7. 5 out of 5

    Evie Hemphill

    I really enjoyed this book of essays. It's poetic, challenging and funny, and offers a searingly honest look at the moral conundrums of everyday life. I really enjoyed this book of essays. It's poetic, challenging and funny, and offers a searingly honest look at the moral conundrums of everyday life.

  8. 5 out of 5

    MacKenzie Chase

    Preparing for the end of times is nothing new for author Nicole Walker. Having grown up within a Mormon family in Salt Lake City, Utah, although never herself a member of the Church of Latter-Day Saints, earlier generations ingrained preparation and survival in her mind. Grow tomatoes, can peaches, boil bones to make aspic. No food product should go to waste—we’re not guaranteed more in the future. Open and conversational, her newest collection of essays explores how we prepare for and cope with Preparing for the end of times is nothing new for author Nicole Walker. Having grown up within a Mormon family in Salt Lake City, Utah, although never herself a member of the Church of Latter-Day Saints, earlier generations ingrained preparation and survival in her mind. Grow tomatoes, can peaches, boil bones to make aspic. No food product should go to waste—we’re not guaranteed more in the future. Open and conversational, her newest collection of essays explores how we prepare for and cope with the unexpected. Connecting fertility, community, pandemics and more back to food, her writing blends personal narrative with scientific fact, urging readers to be present in the ways they navigate and impact the world during uncertain times.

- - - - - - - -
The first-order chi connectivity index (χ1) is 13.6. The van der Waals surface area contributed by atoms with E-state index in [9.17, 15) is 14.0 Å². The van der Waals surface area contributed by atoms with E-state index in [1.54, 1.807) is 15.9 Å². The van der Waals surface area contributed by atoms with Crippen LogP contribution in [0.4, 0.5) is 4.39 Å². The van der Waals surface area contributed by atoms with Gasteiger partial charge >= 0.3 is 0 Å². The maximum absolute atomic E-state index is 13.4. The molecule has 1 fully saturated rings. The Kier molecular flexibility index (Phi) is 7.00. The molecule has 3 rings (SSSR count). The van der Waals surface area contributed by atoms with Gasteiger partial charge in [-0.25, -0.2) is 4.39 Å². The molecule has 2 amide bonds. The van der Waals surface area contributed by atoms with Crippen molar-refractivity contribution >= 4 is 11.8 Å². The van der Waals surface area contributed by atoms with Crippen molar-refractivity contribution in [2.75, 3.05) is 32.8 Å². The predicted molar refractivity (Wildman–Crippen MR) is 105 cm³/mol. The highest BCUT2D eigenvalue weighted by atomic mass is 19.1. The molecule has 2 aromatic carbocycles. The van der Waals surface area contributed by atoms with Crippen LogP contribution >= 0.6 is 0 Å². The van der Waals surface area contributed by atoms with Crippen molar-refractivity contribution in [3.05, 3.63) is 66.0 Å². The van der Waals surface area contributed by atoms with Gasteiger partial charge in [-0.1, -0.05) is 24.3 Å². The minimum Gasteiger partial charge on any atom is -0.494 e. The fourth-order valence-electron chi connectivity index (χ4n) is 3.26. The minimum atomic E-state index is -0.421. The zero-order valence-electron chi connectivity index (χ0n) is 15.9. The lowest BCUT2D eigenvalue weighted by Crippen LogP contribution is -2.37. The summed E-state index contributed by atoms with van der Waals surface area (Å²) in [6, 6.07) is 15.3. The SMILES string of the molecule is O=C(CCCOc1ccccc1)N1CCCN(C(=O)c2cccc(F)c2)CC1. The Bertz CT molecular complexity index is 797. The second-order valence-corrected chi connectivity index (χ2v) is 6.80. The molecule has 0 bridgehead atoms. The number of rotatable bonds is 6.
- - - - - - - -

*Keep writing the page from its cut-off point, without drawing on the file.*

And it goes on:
9. 4 out of 5